# Category haskell

#
Applicative Laws for `((->) r)`

Type

Haskell’s function type `((->) r)`

is an Applicative functor. Similar to the previous two posts in this series, in this post I will verify that the applicative laws hold for the `((->) r)`

type.

#
Applicative Laws for `[]`

Type

Haskell’s list type `[]`

is an Applicative functor. Similar to the previous post, this post will verify that the applicative laws hold for the `[]`

type.

#
Applicative Laws for `Maybe`

Type

Applicative functors come with a set of laws that apply for all Applicative instances. These laws are as follows:

Identity:

`pure id <*> v = v`

Homomorphism:

`pure f <*> pure x = pure (f x)`

Interchange:

`u <*> pure y = pure ($y) <*> u`

Composition:

`pure (.) <*> u <*> v <*> w = u <*> (v <*> w)`

# Maybe as an Applicative Functor

`Maybe`

type is made an instance of the `Applicative`

type class as follows:

```
instance Applicative Maybe where
pure = Just
Nothing <*> _ = Nothing
(Just f) <*> something = fmap f something
```

# Pascal’s Triangle

One of the exercises in Structure and Implementation of Computer Programs deals with generating elements of the Pascal’s Triangle.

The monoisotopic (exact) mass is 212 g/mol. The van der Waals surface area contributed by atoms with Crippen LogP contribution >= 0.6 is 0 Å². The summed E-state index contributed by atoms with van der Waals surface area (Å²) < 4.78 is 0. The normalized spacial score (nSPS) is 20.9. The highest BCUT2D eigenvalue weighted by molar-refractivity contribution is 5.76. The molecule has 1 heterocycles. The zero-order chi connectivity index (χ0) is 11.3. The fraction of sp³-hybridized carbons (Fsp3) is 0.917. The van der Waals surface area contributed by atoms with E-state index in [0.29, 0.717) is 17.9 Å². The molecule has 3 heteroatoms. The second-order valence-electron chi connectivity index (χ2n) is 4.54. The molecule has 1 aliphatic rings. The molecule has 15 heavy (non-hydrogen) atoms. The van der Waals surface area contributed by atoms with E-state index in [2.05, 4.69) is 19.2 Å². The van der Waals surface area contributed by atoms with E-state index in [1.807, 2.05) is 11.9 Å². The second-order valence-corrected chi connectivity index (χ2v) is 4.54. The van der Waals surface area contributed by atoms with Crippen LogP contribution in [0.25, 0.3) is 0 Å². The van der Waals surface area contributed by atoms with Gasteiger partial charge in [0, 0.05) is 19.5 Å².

Read more…# Index Based List Operations Using folds in Haskell

When working with lists in Haskell, occasionally there’s a need to perform index based operations, such as adding an element at a particular index. As a Haskell *newbie*, using `foldl`

or `foldr`

is not the first idea that comes to mind when indices are involved. However, there is a general pattern that can be applied when using folds for index-based list operations.

# Sublime Text & Haskell

There are several excellent posts about setting up the Haskell development environment. One of the best ones is Tony Lawrence’s Configuring Your Haskell Environment. I encourage you to take a look at his post first.

Read more…